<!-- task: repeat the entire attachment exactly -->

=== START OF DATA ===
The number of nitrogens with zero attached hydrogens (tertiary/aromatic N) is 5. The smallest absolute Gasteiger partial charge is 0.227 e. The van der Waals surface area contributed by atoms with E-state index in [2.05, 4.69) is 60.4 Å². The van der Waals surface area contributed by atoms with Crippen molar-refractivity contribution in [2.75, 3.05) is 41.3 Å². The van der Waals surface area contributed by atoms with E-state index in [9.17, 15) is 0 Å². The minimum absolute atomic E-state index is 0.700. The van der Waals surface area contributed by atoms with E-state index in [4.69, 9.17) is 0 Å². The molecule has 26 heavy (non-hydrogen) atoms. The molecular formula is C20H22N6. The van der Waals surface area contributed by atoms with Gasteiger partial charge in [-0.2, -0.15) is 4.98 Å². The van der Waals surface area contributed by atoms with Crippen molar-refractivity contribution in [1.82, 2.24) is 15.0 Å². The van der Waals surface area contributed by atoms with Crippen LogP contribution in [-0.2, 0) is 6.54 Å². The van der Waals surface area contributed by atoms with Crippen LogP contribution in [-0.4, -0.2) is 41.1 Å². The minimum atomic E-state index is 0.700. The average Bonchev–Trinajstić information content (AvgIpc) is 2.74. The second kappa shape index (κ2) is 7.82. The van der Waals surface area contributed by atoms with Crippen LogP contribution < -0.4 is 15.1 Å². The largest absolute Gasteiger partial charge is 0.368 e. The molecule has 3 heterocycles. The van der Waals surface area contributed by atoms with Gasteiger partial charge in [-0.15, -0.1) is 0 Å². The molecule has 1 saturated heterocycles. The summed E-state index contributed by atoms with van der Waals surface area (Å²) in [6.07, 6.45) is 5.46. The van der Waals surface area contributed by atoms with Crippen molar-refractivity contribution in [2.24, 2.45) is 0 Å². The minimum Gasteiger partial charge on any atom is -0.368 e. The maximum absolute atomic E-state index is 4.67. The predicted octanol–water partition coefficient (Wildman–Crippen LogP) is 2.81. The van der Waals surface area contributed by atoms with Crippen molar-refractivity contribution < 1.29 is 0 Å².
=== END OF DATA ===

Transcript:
The number of nitrogens with zero attached hydrogens (tertiary/aromatic N) is 5. The smallest absolute Gasteiger partial charge is 0.227 e. The van der Waals surface area contributed by atoms with E-state index in [2.05, 4.69) is 60.4 Å². The van der Waals surface area contributed by atoms with Crippen molar-refractivity contribution in [2.75, 3.05) is 41.3 Å². The van der Waals surface area contributed by atoms with E-state index in [9.17, 15) is 0 Å². The minimum absolute atomic E-state index is 0.700. The van der Waals surface area contributed by atoms with E-state index in [4.69, 9.17) is 0 Å². The molecule has 26 heavy (non-hydrogen) atoms. The molecular formula is C20H22N6. The van der Waals surface area contributed by atoms with Gasteiger partial charge in [-0.2, -0.15) is 4.98 Å². The van der Waals surface area contributed by atoms with Crippen molar-refractivity contribution in [1.82, 2.24) is 15.0 Å². The van der Waals surface area contributed by atoms with Crippen LogP contribution in [-0.2, 0) is 6.54 Å². The van der Waals surface area contributed by atoms with Crippen LogP contribution in [-0.4, -0.2) is 41.1 Å². The minimum atomic E-state index is 0.700. The average Bonchev–Trinajstić information content (AvgIpc) is 2.74. The second kappa shape index (κ2) is 7.82. The van der Waals surface area contributed by atoms with Crippen LogP contribution < -0.4 is 15.1 Å². The largest absolute Gasteiger partial charge is 0.368 e. The molecule has 3 heterocycles. The van der Waals surface area contributed by atoms with Gasteiger partial charge in [-0.15, -0.1) is 0 Å². The molecule has 1 saturated heterocycles. The summed E-state index contributed by atoms with van der Waals surface area (Å²) in [6.07, 6.45) is 5.46. The van der Waals surface area contributed by atoms with Crippen molar-refractivity contribution in [2.24, 2.45) is 0 Å². The minimum Gasteiger partial charge on any atom is -0.368 e. The maximum absolute atomic E-state index is 4.67. The predicted octanol–water partition coefficient (Wildman–Crippen LogP) is 2.81. The van der Waals surface area contributed by atoms with Crippen molar-refractivity contribution < 1.29 is 0 Å².